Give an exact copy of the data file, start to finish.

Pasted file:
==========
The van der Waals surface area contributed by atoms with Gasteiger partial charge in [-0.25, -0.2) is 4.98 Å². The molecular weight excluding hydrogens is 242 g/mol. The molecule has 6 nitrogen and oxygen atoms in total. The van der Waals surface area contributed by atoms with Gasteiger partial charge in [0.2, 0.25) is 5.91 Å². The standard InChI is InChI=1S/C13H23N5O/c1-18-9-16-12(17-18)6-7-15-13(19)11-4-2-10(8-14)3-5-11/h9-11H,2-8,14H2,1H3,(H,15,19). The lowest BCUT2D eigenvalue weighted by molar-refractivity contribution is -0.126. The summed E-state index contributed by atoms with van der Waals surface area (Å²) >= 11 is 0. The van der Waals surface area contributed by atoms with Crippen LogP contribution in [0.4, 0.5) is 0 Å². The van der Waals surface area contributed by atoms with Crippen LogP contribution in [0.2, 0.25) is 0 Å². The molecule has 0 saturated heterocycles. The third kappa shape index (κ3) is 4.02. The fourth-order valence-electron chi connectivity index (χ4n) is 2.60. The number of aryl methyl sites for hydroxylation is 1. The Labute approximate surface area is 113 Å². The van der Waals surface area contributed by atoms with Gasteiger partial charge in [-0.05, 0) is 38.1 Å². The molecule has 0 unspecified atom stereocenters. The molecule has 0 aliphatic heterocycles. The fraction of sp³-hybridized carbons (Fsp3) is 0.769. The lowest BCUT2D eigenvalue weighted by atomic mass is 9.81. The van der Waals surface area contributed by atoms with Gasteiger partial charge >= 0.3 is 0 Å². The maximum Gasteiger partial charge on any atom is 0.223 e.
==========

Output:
The van der Waals surface area contributed by atoms with Gasteiger partial charge in [-0.25, -0.2) is 4.98 Å². The molecular weight excluding hydrogens is 242 g/mol. The molecule has 6 nitrogen and oxygen atoms in total. The van der Waals surface area contributed by atoms with Gasteiger partial charge in [0.2, 0.25) is 5.91 Å². The standard InChI is InChI=1S/C13H23N5O/c1-18-9-16-12(17-18)6-7-15-13(19)11-4-2-10(8-14)3-5-11/h9-11H,2-8,14H2,1H3,(H,15,19). The lowest BCUT2D eigenvalue weighted by molar-refractivity contribution is -0.126. The summed E-state index contributed by atoms with van der Waals surface area (Å²) >= 11 is 0. The van der Waals surface area contributed by atoms with Crippen LogP contribution in [0.4, 0.5) is 0 Å². The van der Waals surface area contributed by atoms with Crippen LogP contribution in [0.2, 0.25) is 0 Å². The molecule has 0 saturated heterocycles. The third kappa shape index (κ3) is 4.02. The fourth-order valence-electron chi connectivity index (χ4n) is 2.60. The number of aryl methyl sites for hydroxylation is 1. The Labute approximate surface area is 113 Å². The van der Waals surface area contributed by atoms with Gasteiger partial charge in [-0.05, 0) is 38.1 Å². The molecule has 0 unspecified atom stereocenters. The molecule has 0 aliphatic heterocycles. The fraction of sp³-hybridized carbons (Fsp3) is 0.769. The lowest BCUT2D eigenvalue weighted by atomic mass is 9.81. The van der Waals surface area contributed by atoms with Gasteiger partial charge >= 0.3 is 0 Å². The maximum Gasteiger partial charge on any atom is 0.223 e.